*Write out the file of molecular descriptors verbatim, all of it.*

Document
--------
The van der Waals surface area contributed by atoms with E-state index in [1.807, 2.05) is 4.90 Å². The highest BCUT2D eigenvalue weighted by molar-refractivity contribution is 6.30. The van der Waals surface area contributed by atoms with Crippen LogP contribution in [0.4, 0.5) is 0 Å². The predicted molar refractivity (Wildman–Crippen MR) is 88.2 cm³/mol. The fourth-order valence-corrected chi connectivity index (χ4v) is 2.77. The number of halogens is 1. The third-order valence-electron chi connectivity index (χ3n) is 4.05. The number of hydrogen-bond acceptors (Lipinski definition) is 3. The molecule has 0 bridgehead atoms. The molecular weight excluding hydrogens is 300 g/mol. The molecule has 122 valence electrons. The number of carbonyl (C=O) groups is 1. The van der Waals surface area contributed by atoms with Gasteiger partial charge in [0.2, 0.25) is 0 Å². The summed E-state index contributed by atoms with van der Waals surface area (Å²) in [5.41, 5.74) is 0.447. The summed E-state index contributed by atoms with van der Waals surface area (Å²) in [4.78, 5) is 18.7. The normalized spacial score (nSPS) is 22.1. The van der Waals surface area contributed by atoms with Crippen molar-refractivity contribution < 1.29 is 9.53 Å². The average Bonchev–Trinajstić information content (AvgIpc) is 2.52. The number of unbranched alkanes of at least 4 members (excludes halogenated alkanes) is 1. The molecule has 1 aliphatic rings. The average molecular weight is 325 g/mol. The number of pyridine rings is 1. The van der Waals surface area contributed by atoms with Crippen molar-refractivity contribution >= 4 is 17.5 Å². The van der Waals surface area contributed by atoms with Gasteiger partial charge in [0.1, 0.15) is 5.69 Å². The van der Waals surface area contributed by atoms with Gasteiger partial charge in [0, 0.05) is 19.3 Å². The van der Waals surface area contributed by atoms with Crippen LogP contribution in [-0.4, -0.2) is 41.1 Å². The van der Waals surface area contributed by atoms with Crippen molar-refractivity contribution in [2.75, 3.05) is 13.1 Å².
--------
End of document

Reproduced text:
The van der Waals surface area contributed by atoms with E-state index in [1.807, 2.05) is 4.90 Å². The highest BCUT2D eigenvalue weighted by molar-refractivity contribution is 6.30. The van der Waals surface area contributed by atoms with Crippen LogP contribution in [0.4, 0.5) is 0 Å². The predicted molar refractivity (Wildman–Crippen MR) is 88.2 cm³/mol. The fourth-order valence-corrected chi connectivity index (χ4v) is 2.77. The number of halogens is 1. The third-order valence-electron chi connectivity index (χ3n) is 4.05. The number of hydrogen-bond acceptors (Lipinski definition) is 3. The molecule has 0 bridgehead atoms. The molecular weight excluding hydrogens is 300 g/mol. The molecule has 122 valence electrons. The number of carbonyl (C=O) groups is 1. The van der Waals surface area contributed by atoms with Gasteiger partial charge in [0.2, 0.25) is 0 Å². The summed E-state index contributed by atoms with van der Waals surface area (Å²) in [5.41, 5.74) is 0.447. The summed E-state index contributed by atoms with van der Waals surface area (Å²) in [4.78, 5) is 18.7. The normalized spacial score (nSPS) is 22.1. The van der Waals surface area contributed by atoms with Crippen molar-refractivity contribution < 1.29 is 9.53 Å². The average Bonchev–Trinajstić information content (AvgIpc) is 2.52. The number of unbranched alkanes of at least 4 members (excludes halogenated alkanes) is 1. The molecule has 1 aliphatic rings. The average molecular weight is 325 g/mol. The number of pyridine rings is 1. The van der Waals surface area contributed by atoms with Crippen molar-refractivity contribution >= 4 is 17.5 Å². The van der Waals surface area contributed by atoms with Gasteiger partial charge in [0.1, 0.15) is 5.69 Å². The van der Waals surface area contributed by atoms with Gasteiger partial charge in [0, 0.05) is 19.3 Å². The van der Waals surface area contributed by atoms with Crippen LogP contribution in [-0.4, -0.2) is 41.1 Å². The van der Waals surface area contributed by atoms with Crippen molar-refractivity contribution in [2.75, 3.05) is 13.1 Å².